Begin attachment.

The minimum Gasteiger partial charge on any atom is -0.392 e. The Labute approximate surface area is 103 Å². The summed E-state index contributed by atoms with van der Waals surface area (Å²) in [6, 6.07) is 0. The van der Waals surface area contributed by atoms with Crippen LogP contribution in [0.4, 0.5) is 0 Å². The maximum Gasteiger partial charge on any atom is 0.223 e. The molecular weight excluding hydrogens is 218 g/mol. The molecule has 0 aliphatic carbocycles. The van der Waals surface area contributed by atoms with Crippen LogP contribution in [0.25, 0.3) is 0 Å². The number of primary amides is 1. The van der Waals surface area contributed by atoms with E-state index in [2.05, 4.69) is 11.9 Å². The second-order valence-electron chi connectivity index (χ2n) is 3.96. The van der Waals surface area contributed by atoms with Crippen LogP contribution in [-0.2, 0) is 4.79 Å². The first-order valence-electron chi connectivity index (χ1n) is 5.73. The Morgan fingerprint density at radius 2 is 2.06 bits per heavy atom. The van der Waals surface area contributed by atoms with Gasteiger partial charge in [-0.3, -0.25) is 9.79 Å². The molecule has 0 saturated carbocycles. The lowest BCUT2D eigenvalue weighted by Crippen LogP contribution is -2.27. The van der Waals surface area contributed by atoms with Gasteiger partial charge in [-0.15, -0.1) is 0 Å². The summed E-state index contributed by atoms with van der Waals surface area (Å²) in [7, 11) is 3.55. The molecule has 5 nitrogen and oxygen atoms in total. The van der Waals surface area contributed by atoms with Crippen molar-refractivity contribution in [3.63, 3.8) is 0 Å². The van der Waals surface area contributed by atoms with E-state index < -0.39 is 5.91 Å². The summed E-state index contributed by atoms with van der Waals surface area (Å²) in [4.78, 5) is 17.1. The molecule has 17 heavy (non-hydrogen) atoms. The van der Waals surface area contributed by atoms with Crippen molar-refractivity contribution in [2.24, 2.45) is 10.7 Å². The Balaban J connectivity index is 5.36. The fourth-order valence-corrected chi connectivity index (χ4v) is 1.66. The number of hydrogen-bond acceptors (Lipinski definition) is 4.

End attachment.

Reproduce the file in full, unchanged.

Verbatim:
The minimum Gasteiger partial charge on any atom is -0.392 e. The Labute approximate surface area is 103 Å². The summed E-state index contributed by atoms with van der Waals surface area (Å²) in [6, 6.07) is 0. The van der Waals surface area contributed by atoms with Crippen LogP contribution in [0.4, 0.5) is 0 Å². The maximum Gasteiger partial charge on any atom is 0.223 e. The molecular weight excluding hydrogens is 218 g/mol. The molecule has 0 aliphatic carbocycles. The van der Waals surface area contributed by atoms with Crippen LogP contribution in [0.25, 0.3) is 0 Å². The number of primary amides is 1. The van der Waals surface area contributed by atoms with E-state index in [2.05, 4.69) is 11.9 Å². The second-order valence-electron chi connectivity index (χ2n) is 3.96. The van der Waals surface area contributed by atoms with Crippen LogP contribution in [-0.2, 0) is 4.79 Å². The first-order valence-electron chi connectivity index (χ1n) is 5.73. The Morgan fingerprint density at radius 2 is 2.06 bits per heavy atom. The van der Waals surface area contributed by atoms with Gasteiger partial charge in [-0.3, -0.25) is 9.79 Å². The molecule has 0 saturated carbocycles. The lowest BCUT2D eigenvalue weighted by Crippen LogP contribution is -2.27. The van der Waals surface area contributed by atoms with Gasteiger partial charge in [-0.15, -0.1) is 0 Å². The summed E-state index contributed by atoms with van der Waals surface area (Å²) in [7, 11) is 3.55. The molecule has 5 nitrogen and oxygen atoms in total. The van der Waals surface area contributed by atoms with Crippen molar-refractivity contribution in [3.63, 3.8) is 0 Å². The van der Waals surface area contributed by atoms with E-state index < -0.39 is 5.91 Å². The summed E-state index contributed by atoms with van der Waals surface area (Å²) in [4.78, 5) is 17.1. The molecule has 17 heavy (non-hydrogen) atoms. The van der Waals surface area contributed by atoms with Crippen molar-refractivity contribution in [2.24, 2.45) is 10.7 Å². The Balaban J connectivity index is 5.36. The fourth-order valence-corrected chi connectivity index (χ4v) is 1.66. The number of hydrogen-bond acceptors (Lipinski definition) is 4.